To investigate how electrical energy can be produced from a variety of energy sources and then transformed to almost any other form of energy.
This lesson is part of the Energy in a High-Tech World Project, which examines the science behind energy. Energy in a High-Tech World is developed by AAAS and funded by the American Petroleum Institute. For more lessons, activities, and interactives that take a closer look at the science behind energy, be sure to check out the Energy in a High-Tech World Project page.
This lesson will introduce electricity as the flow of electrons. In some cases, electricity can be the flow of positive charges or both positive and negative charges. This lesson will focus on the more typically defined flow of electrical current as that of electrons. Students should have some basic knowledge of atoms and their structure. However, as part of their online readings, students will investigate the basics of atomic structure (nucleus, protons, neutrons, electrons). Thus, this lesson provides a good opportunity to clarify misconceptions about atoms and to ensure that all students understand basic atomic structure. According to the Benchmarks for Science Literacy, students of all ages show a wide range of beliefs about the nature and behavior of particles. They lack an appreciation of the very small size of particles; attribute macroscopic properties to particles; believe there must be something in the space between particles; have difficulty in appreciating the intrinsic motion of particles in solids, liquids, and gases; and have problems in conceptualizing forces between particles. (Benchmarks for Science Literacy, (p. 337).) This misconception is important to keep in mind when talking about electricity as the flow of electrons. Students may think that the electrons are in the copper wire and not the copper atoms that make up the wire. It is important to stress this point with students so that they develop an understanding that substances are composed of atoms, rather than atoms residing as a separate entity within substances.
Electricity is the flow of charged electrons through a conductor (the cross section of a wire, for example). The flow of these free and moving charged electrons is referred to as electric current.
Electricity is generated from the conversion of primary energy sources, such as coal, oil, natural gas, nuclear power, and other natural sources. Burning or combustion of these primary energy sources provides energy in the form of heat, which is converted to the electrical energy that produces a current. Primary energy sources used to make electricity can be either renewable or nonrenewable.
Electricity—electric current—should be distinguished from voltage and from power. Electric current is the amount of electric charge which is flowing in a conductor, and is expressed as an amount of charge per amount of time. Power, on the other hand, is the rate at which energy is used, or the amount of energy expended, for a given unit of time. Electric power is the rate at which electrical energy is converted to or from another form of energy, such as heat or light.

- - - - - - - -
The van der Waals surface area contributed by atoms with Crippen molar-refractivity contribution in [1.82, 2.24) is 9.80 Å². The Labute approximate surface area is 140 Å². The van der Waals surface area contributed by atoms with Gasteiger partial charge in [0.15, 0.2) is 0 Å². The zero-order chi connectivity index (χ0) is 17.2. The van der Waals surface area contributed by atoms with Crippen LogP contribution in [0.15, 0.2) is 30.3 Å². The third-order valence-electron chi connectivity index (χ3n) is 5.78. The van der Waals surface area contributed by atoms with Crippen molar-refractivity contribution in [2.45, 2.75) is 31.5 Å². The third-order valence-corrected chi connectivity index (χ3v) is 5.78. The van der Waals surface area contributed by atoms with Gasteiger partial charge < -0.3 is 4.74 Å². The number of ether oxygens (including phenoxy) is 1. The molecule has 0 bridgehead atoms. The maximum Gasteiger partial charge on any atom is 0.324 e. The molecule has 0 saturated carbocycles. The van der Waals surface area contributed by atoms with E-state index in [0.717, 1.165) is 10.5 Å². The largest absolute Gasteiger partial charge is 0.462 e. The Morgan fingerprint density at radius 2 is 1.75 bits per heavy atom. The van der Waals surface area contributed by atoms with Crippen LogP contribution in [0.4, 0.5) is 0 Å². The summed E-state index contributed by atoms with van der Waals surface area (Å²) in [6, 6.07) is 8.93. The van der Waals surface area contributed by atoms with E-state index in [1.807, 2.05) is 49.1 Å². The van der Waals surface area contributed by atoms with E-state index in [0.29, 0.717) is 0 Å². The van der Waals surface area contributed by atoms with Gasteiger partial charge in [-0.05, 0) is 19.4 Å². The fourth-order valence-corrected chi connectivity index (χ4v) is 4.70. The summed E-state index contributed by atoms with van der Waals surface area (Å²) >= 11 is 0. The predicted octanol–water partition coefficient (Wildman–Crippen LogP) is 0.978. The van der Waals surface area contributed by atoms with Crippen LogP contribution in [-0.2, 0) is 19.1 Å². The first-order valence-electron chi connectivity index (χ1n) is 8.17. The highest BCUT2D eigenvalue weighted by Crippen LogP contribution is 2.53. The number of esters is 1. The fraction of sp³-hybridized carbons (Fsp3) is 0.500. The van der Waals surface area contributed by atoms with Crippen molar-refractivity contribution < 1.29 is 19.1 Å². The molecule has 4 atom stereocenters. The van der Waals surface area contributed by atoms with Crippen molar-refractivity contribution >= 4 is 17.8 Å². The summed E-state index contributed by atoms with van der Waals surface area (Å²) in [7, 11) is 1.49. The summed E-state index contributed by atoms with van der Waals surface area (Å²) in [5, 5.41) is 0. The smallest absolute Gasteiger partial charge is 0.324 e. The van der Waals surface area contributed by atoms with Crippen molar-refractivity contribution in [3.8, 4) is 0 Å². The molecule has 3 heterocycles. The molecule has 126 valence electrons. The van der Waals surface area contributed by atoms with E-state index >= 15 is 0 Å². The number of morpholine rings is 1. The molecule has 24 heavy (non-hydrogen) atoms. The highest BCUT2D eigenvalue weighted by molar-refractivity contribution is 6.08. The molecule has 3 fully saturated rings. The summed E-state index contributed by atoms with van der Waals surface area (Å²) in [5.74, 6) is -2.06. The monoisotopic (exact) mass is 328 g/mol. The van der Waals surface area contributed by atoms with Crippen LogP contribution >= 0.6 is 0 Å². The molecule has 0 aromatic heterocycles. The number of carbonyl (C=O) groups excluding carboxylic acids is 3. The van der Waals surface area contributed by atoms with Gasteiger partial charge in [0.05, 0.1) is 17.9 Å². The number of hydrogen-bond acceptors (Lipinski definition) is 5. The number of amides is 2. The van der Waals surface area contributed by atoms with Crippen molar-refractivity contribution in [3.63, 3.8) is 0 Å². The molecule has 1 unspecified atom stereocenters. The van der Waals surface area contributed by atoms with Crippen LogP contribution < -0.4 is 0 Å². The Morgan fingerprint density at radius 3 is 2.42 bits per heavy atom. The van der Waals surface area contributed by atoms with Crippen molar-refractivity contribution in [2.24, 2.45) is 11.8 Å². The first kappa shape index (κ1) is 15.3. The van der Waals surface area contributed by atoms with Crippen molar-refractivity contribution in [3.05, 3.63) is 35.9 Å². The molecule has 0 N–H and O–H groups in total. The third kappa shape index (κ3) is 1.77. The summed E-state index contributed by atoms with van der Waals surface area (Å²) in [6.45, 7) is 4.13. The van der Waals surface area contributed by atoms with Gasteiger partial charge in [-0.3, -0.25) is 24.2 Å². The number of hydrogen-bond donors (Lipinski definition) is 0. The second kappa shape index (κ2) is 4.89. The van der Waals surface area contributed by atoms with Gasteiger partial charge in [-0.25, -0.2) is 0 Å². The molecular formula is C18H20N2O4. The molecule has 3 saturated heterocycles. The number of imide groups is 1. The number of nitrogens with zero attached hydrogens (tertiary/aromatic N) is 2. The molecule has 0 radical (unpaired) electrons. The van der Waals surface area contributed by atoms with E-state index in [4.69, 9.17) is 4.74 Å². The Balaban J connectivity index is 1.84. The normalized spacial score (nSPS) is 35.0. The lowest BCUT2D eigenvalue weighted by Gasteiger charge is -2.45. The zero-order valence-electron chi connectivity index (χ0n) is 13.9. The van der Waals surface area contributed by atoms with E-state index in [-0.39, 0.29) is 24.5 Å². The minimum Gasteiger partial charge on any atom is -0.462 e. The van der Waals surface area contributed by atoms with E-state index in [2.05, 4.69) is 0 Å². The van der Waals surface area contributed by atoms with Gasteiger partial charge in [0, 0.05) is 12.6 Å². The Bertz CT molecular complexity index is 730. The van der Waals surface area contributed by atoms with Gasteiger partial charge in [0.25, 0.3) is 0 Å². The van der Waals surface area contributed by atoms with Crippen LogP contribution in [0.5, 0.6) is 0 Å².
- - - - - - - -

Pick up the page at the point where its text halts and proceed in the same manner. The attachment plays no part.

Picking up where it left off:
The ratio of power to current is called the voltage. Voltage expresses the amount of energy expended per amount of electric charge.
Energy expended is determined by multiplying power by time. Thus energy can be measured by multiplying power expended in kilowatts by time in hours to get kilowatt-hours. Your electric meter does this automatically.
In the middle-school grades, students should be introduced to energy through energy transformations. Students should trace where energy comes from and moves next in examples that involve different forms of energy along the way: heat, work, light, motion of objects, position of objects, chemical, and elastically distorted materials. According to the Benchmarks for Science Literacy, in the early grade levels, there may be some confusion in students’ minds between energy and energy sources. Food, gasoline, and batteries are all sources of energy. When they are used, the energy they contain does not disappear; it is changed into other forms of energy. Similarly, their matter also changes form but does not disappear. In terms of where the energy goes, a sophisticated approach is one in which students realize that whenever some energy shows up in one place, some will be found to disappear from another. At this stage, students do not need to focus on the quantitative aspect of energy transformations. However, students should be able to trace the movement of energy as it transforms, and thereby notice that some is changed to heat and/or work.
Some resources will state that energy is “lost” to heat; however, the use of this term implies that we do not know where the energy is. It is clearer to talk about “change” rather than “loss” in energy transformations.
Work is a difficult concept. Work is done any time there is motion against some opposing force. For instance, when a block is pushed along a table, we must do work on the block to move it, and some of the energy we put into the effort is changed to heat due to friction. The work we put in, less the energy changed to heat, goes into making the block move—the block’s energy of motion.